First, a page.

But we would never consider them as missionaries. If we estimate that 10% of them are Christians or born again (our national statistics is higher), then that would mean 1 million Christian OFWs. If we say that only 10% are actively sharing the gospel, then that would be 100,000 missionaries, the biggest in the whole world (this is the Korean church’s target for 2020).
Acts describes the first set of missionaries as poor and uneducated and so are these OFWs. Also, they left not because they wanted to be missionaries but for mundane reasons – flee persecution or droughts. Ours leave for greener pasture, to find jobs and avoid poverty at home.
Christians today actually hate the poor and looks down on them:
When the rich hijacked the bible, the love for the poor was also replaced with a rejection of the poor. The church hates the poor, looks down on them, holds them suspect and blames them for all the ills of society. Because of that, the church has also segregated into churches of mostly rich and churches of mostly poor Christians. This is the worse sin the church has ever committed, to separate the rich from the poor. The church must always have both, rich and poor together to show that the Kingdom of God indeed works and is doable.
The church has taught its members that it is the rich who are favored, blessed and loved by God. Churches today would never elect a poor man as their leader or elder. There is the stigma on poverty that implies one is not a good steward or is not a good provider or worse, is lazy.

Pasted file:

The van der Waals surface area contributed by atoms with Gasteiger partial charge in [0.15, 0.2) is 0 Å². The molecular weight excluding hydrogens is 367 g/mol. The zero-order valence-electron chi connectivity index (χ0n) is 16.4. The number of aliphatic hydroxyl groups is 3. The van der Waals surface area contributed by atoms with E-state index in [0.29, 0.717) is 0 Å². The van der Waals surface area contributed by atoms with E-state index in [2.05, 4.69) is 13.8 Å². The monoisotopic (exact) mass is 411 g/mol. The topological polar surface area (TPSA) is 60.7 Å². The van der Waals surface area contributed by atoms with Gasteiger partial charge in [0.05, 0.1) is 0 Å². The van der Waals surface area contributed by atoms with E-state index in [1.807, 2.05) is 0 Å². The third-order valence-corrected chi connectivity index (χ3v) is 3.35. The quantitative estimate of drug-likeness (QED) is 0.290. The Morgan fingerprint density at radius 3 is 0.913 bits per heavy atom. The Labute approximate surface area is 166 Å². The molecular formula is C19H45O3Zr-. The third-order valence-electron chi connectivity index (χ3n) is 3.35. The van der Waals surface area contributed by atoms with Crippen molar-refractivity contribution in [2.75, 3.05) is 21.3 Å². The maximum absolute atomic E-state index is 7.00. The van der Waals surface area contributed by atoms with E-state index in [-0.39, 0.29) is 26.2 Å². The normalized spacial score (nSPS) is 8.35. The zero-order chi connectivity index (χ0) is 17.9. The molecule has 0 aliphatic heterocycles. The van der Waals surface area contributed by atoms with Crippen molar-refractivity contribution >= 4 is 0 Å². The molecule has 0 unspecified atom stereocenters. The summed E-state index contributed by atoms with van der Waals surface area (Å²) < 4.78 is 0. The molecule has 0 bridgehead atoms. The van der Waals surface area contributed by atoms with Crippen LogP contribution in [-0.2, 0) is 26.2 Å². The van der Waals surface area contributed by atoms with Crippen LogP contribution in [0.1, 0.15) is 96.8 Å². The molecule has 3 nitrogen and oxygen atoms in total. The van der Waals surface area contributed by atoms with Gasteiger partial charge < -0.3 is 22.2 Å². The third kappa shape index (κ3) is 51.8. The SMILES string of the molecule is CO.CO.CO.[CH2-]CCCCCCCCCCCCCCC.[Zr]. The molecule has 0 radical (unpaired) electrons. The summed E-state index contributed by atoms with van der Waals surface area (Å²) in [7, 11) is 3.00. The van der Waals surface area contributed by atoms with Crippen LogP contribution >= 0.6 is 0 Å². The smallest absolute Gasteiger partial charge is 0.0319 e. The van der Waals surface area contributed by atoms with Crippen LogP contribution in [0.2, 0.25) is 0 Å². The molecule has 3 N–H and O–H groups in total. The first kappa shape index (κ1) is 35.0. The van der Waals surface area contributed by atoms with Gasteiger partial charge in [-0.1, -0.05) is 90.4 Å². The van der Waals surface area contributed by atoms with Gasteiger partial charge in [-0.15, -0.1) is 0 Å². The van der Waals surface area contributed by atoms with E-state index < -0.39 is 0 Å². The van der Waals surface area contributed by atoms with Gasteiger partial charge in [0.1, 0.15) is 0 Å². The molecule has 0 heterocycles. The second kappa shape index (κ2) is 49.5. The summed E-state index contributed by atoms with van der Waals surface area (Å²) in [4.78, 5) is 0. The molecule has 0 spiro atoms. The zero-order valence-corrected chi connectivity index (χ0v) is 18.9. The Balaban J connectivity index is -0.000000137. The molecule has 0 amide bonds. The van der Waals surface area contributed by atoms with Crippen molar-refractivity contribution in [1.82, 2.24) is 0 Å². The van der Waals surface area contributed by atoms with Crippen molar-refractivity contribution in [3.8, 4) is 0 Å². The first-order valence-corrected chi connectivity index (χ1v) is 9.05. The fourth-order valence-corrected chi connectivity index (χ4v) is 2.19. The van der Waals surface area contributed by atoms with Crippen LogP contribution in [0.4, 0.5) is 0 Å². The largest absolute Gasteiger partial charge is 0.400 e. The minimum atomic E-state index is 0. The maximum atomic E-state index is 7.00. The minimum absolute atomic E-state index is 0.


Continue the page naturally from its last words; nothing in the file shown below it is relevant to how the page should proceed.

This is a carry-over of the old belief existing at the time of Jesus that the poor are cursed by God, that poverty is a result of our not being right with God. Many in Jesus’ time believed the poor had no share in salvation. We still believe in that today.
The rich actually believe the poor have no share in salvation:
I often imagine that for the rich, when the poor are converted, they think no angel in heaven rejoices. The angels in heaven rejoice only when the rich and the celebrities are converted. I have reported many times about the huge conversions going on among the poor in the slums but always ignored. I still wonder why urban mission includes the slum poor only in an incidental way. I always remember Tim Keller saying at the Lausanne Conference 2010 in Cape Town that urban mission is reaching out to the wealthy but the church also needs to reach out to the poor in order to build its credibility.
I spoke together with him that day. I also went out to look for the urban poor in the conference and was promptly told, they are not attending because they cannot afford to attend it. With 90% of the churches populated by the poor, why they are not in such a conference is unbelievable.